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University of Iowa Press

Website: http://uiowapress.org/

Established in 1969, the University of Iowa Press is a well-regarded academic publisher serving scholars, students, and readers throughout the world with works of poetry, short fiction, and creative nonfiction. As the only university press in the state, Iowa is also dedicated to preserving the literature, history, culture, wildlife, and natural areas of the Midwest. For scholars and students, we publish reference and course books in the areas of archaeology, American studies, American history, literary studies, theatre studies, and the craft of writing.The UI Press is a place where first-class writing matters, whether the subject is Whitman or Shakespeare, prairie or poetry, memoirs or medical literature. We are committed to the vital role played by small presses as publishers of scholarly and creative works that may not attract commercial attention.


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University of Iowa Press

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Early Settlement and Subsistence in the Casma Valley, Peru Cover

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Early Settlement and Subsistence in the Casma Valley, Peru

The Casma Valley of Peru’s north central coast contains the largest New World structure of its time period---2500 to 200 BC---as well as one of the densest concentrations of early sites. In this detailed and thought-provoking volume, Sheila and Thomas Pozorski date each major early site, assess this important valley’s diet and subsistence changes through time, and begin to reconstruct the development of Casma Valley society.Fifteen sites are surveyed, including Pampa de las Llamas-Moxeke, the earliest planned city in the New World. The Pozorskis then synthesize their own fieldwork and previous work in the Casma Valley to chart its development during the critical time when civilization was emerging. The result: a scenario which is somewhat revolutionary in the context of more traditional views of Andean prehistory.Early Settlement and Subsistence in the Casma Valley, Peru adds substantially to the growing body of evidence that the earliest development of Andean civilization occurred on the coast rather than in the highlands. This volume presents comparative data for students of emerging civilizations worldwide and will be of value not only to Andean and New World archaeologists but also to everyone interested in the emergence of complex societies.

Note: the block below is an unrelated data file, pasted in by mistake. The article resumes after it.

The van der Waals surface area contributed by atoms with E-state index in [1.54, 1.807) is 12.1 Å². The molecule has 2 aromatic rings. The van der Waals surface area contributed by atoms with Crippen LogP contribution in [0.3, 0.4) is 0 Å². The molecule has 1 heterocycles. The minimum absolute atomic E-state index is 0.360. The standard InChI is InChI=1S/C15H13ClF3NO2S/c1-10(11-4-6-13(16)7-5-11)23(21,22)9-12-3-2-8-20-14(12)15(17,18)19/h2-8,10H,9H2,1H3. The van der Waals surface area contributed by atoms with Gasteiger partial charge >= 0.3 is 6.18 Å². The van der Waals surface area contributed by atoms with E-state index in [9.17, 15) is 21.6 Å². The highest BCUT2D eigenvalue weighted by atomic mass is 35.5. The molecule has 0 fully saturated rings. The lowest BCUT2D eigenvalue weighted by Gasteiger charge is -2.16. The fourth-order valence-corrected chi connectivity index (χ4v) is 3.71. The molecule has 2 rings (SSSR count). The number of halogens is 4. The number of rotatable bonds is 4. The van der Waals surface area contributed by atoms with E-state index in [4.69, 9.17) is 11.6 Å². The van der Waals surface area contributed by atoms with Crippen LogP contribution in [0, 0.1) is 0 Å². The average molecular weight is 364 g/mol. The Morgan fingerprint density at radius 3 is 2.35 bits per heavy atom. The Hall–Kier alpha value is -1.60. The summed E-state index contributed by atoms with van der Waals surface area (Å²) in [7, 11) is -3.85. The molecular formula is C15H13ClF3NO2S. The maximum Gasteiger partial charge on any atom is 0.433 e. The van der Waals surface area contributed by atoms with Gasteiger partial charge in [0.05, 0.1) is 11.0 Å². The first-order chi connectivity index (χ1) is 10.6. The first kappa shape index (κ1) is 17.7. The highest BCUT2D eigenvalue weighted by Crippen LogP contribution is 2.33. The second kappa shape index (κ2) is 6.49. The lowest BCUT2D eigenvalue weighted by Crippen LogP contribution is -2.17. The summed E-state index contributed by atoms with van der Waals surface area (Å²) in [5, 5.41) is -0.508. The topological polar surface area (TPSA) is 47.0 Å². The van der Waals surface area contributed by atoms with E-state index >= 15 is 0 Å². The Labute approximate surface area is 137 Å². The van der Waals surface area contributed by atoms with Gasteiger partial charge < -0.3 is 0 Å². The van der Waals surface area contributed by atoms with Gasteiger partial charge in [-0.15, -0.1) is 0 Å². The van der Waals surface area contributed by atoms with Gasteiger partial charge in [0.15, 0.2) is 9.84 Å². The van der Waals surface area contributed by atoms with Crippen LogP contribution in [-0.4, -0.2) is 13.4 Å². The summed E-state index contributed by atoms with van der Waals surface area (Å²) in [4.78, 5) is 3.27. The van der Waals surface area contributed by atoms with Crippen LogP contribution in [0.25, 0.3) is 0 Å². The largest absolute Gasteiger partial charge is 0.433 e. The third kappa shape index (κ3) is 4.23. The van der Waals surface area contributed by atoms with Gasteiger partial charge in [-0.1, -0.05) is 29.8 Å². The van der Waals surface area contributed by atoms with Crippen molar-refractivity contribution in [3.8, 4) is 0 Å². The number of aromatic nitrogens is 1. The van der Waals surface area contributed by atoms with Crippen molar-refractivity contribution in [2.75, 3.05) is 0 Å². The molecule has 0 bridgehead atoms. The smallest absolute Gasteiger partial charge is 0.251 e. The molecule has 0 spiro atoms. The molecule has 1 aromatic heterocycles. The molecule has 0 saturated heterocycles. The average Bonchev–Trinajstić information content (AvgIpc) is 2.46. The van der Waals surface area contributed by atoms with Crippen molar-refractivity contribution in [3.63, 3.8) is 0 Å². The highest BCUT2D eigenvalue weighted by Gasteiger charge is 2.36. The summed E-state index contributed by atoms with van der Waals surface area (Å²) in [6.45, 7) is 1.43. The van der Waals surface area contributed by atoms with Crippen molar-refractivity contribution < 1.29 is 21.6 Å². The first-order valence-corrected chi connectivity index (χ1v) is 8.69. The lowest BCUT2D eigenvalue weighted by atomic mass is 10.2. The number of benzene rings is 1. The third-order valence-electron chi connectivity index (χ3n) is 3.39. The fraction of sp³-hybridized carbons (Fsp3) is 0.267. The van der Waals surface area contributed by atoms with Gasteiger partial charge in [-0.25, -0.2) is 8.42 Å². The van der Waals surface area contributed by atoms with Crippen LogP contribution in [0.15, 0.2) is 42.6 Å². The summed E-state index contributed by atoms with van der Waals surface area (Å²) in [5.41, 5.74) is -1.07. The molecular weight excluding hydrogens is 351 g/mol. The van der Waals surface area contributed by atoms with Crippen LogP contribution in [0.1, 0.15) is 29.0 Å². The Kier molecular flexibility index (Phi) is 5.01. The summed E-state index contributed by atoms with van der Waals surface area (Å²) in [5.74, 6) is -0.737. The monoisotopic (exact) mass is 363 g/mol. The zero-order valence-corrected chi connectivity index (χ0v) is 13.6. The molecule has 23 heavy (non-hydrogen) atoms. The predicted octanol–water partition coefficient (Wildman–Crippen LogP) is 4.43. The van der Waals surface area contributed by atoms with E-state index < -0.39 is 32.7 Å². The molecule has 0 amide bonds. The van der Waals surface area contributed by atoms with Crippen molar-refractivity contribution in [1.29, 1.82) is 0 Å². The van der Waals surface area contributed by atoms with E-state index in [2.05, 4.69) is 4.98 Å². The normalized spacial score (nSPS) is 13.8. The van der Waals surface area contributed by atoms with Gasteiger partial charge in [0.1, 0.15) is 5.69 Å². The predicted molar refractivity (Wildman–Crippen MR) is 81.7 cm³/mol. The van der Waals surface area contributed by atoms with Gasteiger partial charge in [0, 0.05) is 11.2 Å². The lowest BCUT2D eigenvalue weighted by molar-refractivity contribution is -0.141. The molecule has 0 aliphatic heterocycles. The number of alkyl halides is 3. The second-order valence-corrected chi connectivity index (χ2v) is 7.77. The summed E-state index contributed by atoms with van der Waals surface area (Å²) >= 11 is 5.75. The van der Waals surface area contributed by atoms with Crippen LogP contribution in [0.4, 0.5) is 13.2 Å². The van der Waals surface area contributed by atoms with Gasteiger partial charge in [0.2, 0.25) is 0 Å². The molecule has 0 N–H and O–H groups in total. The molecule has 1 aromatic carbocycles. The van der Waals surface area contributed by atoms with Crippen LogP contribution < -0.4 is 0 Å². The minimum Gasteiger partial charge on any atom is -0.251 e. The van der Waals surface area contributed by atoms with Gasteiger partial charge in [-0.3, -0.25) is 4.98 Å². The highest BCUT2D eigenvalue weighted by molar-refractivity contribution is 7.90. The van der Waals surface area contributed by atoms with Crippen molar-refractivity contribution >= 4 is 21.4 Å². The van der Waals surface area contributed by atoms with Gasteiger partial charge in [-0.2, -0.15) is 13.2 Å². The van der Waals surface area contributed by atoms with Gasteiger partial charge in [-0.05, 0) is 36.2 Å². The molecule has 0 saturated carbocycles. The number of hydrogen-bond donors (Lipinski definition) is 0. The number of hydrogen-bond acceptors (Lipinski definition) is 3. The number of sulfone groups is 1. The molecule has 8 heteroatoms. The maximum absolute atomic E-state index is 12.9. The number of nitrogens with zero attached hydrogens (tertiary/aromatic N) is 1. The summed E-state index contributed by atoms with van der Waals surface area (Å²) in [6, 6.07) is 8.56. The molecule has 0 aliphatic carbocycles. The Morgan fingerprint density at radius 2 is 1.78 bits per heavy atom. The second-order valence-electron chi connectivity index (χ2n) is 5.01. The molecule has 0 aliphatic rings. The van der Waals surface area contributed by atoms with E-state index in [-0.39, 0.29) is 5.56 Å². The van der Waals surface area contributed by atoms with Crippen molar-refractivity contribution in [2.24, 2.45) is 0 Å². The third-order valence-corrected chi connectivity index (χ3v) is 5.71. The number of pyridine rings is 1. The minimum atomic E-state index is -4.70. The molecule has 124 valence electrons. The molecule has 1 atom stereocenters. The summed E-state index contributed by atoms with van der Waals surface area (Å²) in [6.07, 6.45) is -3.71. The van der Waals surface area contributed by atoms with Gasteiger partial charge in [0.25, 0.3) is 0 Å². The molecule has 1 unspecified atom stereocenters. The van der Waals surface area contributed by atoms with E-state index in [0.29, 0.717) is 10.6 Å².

The Ecology and Management of Prairies in the Central United States Cover

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The Ecology and Management of Prairies in the Central United States

Most prairies exist today as fragmented landscapes, making thoughtful and vigilant management ever more important. Intended for landowners and managers dedicated to understanding and nurturing their prairies as well as farmers, ranchers, conservationists, and all those with a strong interest in grasslands, ecologist Chris Helzer’s readable and practical manual educates prairie owners and managers about grassland ecology and gives them guidelines for keeping prairies diverse, vigorous, and viable.
     Chapters in the first section, "Prairie Ecology," describe prairie plants and the communities they live in, the ways in which disturbance modifies plant communities, the animal and plant inhabitants that are key to prairie survival, and the importance of diversity within plant and animal communities. Chapters in the second section, "Prairie Management," explore the adaptive management process as well as guiding principles for designing management strategies, examples of successful management systems such as fire and grazing, guidance for dealing with birds and other species that have particular habitat requirements and with the invasive species that have become the most serious threat that prairie managers have to deal with, and general techniques for prairie restoration. Following the conclusion and a forward-thinking note on climate change, eight appendixes provide more information on grazing, prescribed fire, and invasive species as well as bibliographic notes, references, and national and state organizations with expertise in prairie management.